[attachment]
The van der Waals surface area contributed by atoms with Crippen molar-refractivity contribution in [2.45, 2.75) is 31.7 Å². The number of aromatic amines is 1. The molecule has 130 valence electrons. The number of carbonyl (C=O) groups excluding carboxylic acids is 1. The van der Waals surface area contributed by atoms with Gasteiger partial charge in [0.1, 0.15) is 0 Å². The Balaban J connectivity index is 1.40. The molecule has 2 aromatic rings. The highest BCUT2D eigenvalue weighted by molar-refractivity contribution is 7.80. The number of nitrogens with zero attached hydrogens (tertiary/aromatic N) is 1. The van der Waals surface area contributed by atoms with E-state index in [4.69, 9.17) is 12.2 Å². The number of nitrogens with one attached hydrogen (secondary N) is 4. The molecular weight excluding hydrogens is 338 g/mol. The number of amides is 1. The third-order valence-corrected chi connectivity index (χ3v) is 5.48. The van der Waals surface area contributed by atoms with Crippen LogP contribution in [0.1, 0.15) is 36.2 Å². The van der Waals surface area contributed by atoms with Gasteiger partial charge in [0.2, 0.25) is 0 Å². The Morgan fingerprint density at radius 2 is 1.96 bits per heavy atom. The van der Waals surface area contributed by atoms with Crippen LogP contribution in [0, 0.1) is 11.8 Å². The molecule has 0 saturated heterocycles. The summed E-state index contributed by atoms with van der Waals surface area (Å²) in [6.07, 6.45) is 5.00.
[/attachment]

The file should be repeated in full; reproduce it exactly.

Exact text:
The van der Waals surface area contributed by atoms with Crippen molar-refractivity contribution in [2.45, 2.75) is 31.7 Å². The number of aromatic amines is 1. The molecule has 130 valence electrons. The number of carbonyl (C=O) groups excluding carboxylic acids is 1. The van der Waals surface area contributed by atoms with Gasteiger partial charge in [0.1, 0.15) is 0 Å². The Balaban J connectivity index is 1.40. The molecule has 2 aromatic rings. The highest BCUT2D eigenvalue weighted by molar-refractivity contribution is 7.80. The number of nitrogens with zero attached hydrogens (tertiary/aromatic N) is 1. The van der Waals surface area contributed by atoms with E-state index in [4.69, 9.17) is 12.2 Å². The number of nitrogens with one attached hydrogen (secondary N) is 4. The molecular weight excluding hydrogens is 338 g/mol. The number of amides is 1. The third-order valence-corrected chi connectivity index (χ3v) is 5.48. The van der Waals surface area contributed by atoms with Crippen LogP contribution in [0.1, 0.15) is 36.2 Å². The van der Waals surface area contributed by atoms with Gasteiger partial charge in [0.2, 0.25) is 0 Å². The Morgan fingerprint density at radius 2 is 1.96 bits per heavy atom. The van der Waals surface area contributed by atoms with Crippen LogP contribution in [0, 0.1) is 11.8 Å². The molecule has 0 saturated heterocycles. The summed E-state index contributed by atoms with van der Waals surface area (Å²) in [6.07, 6.45) is 5.00.